Between fan protests, poor results, falling to 10th place in the English Premier League for the first time since 1994, calls for his head and the club's AGM in October being hijacked by irate fans, to say that 2012 has been a tough year for the Arsenal boss would be the understatement of the footballing year.
Despite a hard 2012, Wenger still managed to guide the Gunners to a respectable third-place finish in the Premier League in May. They made it as far as the Round of 16 in the Champions League where a disastrous first-leg performance undermined a heroic fight back in the second leg. And, most importantly for the board and club, Arsenal continues to make a profit.
As with any year-of-end report there are questions that need to be answered.
Was the year as bad as many Arsenal fans think? Did Le Prof work his usual magic in the transfer windows? Have Arsenal regressed or progressed? And where do they go from here?
Here, Bleacher Report takes a look at 2012 for Arsenal and Arsene Wenger.
Over the course of 2012 and between all competitions, Arsenal have played 52 matches.
The 52 matches of 2012 comprise of:
- 38 Barclays Premier League.
- 6 Domestic Cup Games.
- 8 Champions League.
Their win rate in the competitions reads as:
- EPL - Pld-38 W-19 D-10 L-9 (Win rate 50%; this would tally at 67 points)
- CUP - Pld-6 W-3 D-2 L-1 (Win rate 50%)
- UCL - Pld-8 W-4 D-1 L-3 (Win rate 50%)
The most amazing statistic that jumps out at you, regardless of games or competition, is that Arsenal win 50 percent of their matches.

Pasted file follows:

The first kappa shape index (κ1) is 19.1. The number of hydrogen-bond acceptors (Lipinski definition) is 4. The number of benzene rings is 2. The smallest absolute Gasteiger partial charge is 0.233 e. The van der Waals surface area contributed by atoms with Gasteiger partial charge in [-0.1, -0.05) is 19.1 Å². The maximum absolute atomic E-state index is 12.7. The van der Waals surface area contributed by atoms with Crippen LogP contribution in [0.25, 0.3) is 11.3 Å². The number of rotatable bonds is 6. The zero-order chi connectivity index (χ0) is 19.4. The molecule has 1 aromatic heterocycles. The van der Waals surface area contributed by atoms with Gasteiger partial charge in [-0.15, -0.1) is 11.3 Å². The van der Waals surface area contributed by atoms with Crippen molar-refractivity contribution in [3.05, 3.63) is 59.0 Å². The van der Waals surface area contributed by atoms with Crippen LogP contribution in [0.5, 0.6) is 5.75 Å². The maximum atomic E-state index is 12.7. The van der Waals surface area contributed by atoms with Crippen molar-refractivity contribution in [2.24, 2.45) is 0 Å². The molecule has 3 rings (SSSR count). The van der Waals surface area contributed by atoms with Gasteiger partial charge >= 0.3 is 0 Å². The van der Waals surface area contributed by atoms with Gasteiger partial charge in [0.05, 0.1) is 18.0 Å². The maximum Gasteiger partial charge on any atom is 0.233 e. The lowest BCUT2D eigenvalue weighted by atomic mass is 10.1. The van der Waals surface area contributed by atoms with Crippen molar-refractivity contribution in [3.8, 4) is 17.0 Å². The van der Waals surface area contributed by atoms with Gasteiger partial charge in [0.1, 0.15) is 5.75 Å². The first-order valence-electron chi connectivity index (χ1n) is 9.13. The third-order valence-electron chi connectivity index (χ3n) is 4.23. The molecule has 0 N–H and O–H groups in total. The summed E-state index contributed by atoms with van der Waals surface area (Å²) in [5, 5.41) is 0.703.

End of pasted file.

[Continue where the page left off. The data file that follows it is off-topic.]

This season, across all competitions, that winning percentage has dropped to 46 and puts Arsenal on course to finish outside the top four for the first time since 1996.
To put that into context, Manchester United's current winning percentage sits at 74 percent while Arsenal's Invincibles season in 2003-04 came in at 63 percent in all competitions. Manchester City, also currently on 46 percent after the worst English foray in the Champions League of all time, won the title last season with a win rate of 67 percent.
In other words Arsenal are performing at 20 percent worse at being considered title challengers, never mind being considered potential champions.
In looking at the Gunners' win/loss percentage, we must also consider their wages spend.
How has Arsene Wenger done in 2012?
The 2010-11 season is the latest season we have financial figures for as far as overall Premier League spending is concerned.
That season Arsenal finished fourth on 68 points with a win rate of 52 percent.
The EPL 2010-11 final table:
- Manchester United - 80 pts - Win Rate 65% - Wage Spent: £152.9 Million
- Chelsea - 71 pts - Win Rate 53% - Wage Spent: £189.5 Million
- Manchester City - 71 pts - Win Rate 58% - Wage Spent: £174 Million
- Arsenal - 68 pts - Win Rate 52% - Wage Spent: £124.4 Million
- Tottenham Hotspur - 62 pts - Win Rate 42% - Wage Spent: £91.1 Million
- Liverpool - 58 pts - Win Rate 44% - Wage Spent: £134.8 Million
In 2011-12 the final table read as:
- Manchester City - 89 pts - Win Rate 67%
- Manchester United - 89 pts - Win Rate 65%
- Arsenal - 70 pts - Win Rate 57%
- Tottenham Hotspur - 69 pts - Win Rate 53%
- Newcastle United - 65 pts - Win Rate 47%
- Chelsea - 64 pts - Win Rate 51%
Interestingly, the six top spending teams finished in the top six positions in 2010-11. It is also worthwhile noting that between 2003 and 2012, the top four positions have been filled by the top four spending teams with the exceptions of Liverpool in 2003, 2005 and 2010 and Chelsea in 2012.
Arsenal have always flirted with being the third-, fourth- or fifth-highest paying team in the Premier League. In 2004, the Gunners were the third-highest paying team in the league at £69.9 million.